How Punchlines tracked down the wild man of the bush!

 -  -  54

Reading Time: 5 minutes

SCOT PALMER has pounded out PUNCHLINES persistently and professionally for so long he has almost forgotten when it all began. Here he tells how he found the missing ruckman…or at least his wet socks:

THE prized land of Tibooburra near Yellingbo, at the foot of the Dandenongs, raises some of the finest beef cattle, grows sought-after grapes for wine and has dogs that sniff out the scrumptious truffles from the property’s bushland. It also houses an amazing football landmark that few people would have ever seen or heard of.

The property belongs to a famous football family, the Kerrs of Carlton, whose patriarch the late Laurie raised his kids to love the big Ponderosa-style spread and to ensure that it is properly preserved.

The farm includes a once-ramshackle miner’s cabin that became known as “Carl’s Shack” and earned a spot in footy folklore. The cabin “hide-out” featured in a famous search after Saint legend Carl Ditterich went “missing” to seek a period of inner reflection. It was as though the giant ruckman disappeared off the footy map because of the frustration he was feeling over umpiring decisions. He was reported 19 times in a spectacular career and missed St Kilda’s only premiership in 1966 because he was serving six weeks on the sidelines!

When he vanished, it was said that he sent a telegram to St Kilda telling them he was quitting the game.

That was back in 1979 when I was Sports Editor of the Sunday Press. Finding the elusive and volatile Carl became a mission and a challenge. And it wasn’t easy.

Eventually I tracked him down to the shack on a property he then owned jointly with St Kilda ruckman Geoff Cayzer, now a high profile Bayside real estate agent.

With photographer John Lamb, I set out to uncover just how the blond powerhouse had been surviving. The hut had a dirt floor and open fireplace, where a couple of very large St Kilda socks were hanging to dry by the fireplace. I knew I had my man!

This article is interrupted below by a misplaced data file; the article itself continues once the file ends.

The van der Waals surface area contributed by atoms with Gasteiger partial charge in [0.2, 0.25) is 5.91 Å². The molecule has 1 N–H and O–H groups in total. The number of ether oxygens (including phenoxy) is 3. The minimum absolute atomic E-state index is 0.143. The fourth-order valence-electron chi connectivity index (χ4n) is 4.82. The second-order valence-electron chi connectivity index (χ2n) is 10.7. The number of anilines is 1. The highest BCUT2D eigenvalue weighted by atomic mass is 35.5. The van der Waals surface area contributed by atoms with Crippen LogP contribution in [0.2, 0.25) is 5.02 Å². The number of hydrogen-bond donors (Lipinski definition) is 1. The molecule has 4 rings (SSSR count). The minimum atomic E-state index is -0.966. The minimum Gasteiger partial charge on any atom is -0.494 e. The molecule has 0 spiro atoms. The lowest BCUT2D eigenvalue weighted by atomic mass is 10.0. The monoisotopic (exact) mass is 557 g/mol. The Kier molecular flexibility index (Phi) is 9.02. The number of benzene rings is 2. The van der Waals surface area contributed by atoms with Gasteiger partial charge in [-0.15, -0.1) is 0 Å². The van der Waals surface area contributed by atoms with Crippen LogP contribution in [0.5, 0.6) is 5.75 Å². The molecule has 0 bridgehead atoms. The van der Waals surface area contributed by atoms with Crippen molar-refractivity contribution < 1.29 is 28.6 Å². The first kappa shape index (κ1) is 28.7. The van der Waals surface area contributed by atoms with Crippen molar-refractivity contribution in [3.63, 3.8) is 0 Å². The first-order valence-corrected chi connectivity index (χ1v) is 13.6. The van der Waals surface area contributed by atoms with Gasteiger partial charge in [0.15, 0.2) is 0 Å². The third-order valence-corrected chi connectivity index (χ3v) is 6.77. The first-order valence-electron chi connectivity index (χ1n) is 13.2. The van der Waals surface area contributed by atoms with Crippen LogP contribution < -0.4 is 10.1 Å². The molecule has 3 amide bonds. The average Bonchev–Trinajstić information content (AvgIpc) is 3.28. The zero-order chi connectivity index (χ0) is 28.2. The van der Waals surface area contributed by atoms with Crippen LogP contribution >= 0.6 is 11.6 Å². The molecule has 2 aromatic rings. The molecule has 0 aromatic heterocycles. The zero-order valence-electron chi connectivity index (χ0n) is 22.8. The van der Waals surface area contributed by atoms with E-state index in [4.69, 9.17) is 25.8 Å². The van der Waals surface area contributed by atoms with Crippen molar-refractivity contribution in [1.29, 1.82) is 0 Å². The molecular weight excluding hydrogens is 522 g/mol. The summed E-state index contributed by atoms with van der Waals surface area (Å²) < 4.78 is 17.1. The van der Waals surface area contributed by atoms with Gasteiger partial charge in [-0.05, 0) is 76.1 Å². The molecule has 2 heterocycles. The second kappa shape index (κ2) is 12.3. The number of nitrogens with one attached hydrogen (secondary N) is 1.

It was very basic accommodation with a lean-to toilet way out back. Carl had been known to take serious issue with the press from time to time and few journalists or photographers liked testing his temper.

When we first pulled up in the car Johnny Lamb issued the instructions: “Go knock on his door. If he comes out and is angry I will be back here. If he comes towards me I’ll whip the film out of the camera and hide it in my sock!”

We needn’t have worried because the big man wasn’t home. However, the picture of the wood-cutters shack gave the Sunday Press a colourful and intriguing front page.

The old pile has now gone, bought by the Kerrs and rebuilt as a sturdy looking weekender. A sign on the side of the hut recognises its past as “Carl’s hut”.

Laurie Kerr’s son Peter said this week his dad had bought the adjoining property, once owned by Ditterich and Cayzer, and had wanted to preserve the hut as part of footy folklore even if it had no Blues connection.  Laurie was a Blues legend as player and powerbroker, made Carlton’s team of the century and was a key figure in the bold move to lure Ron Barassi away from Melbourne to coach the team to two flags.

The Kerr farm has another football connection, as Peter Kerr explained: “Our Woori Yallock neighbour Damien Monkhurst (the former Magpie ruckman and now a coach at Hawthorn) persuaded us to have Hawthorn up there before a premiership win.”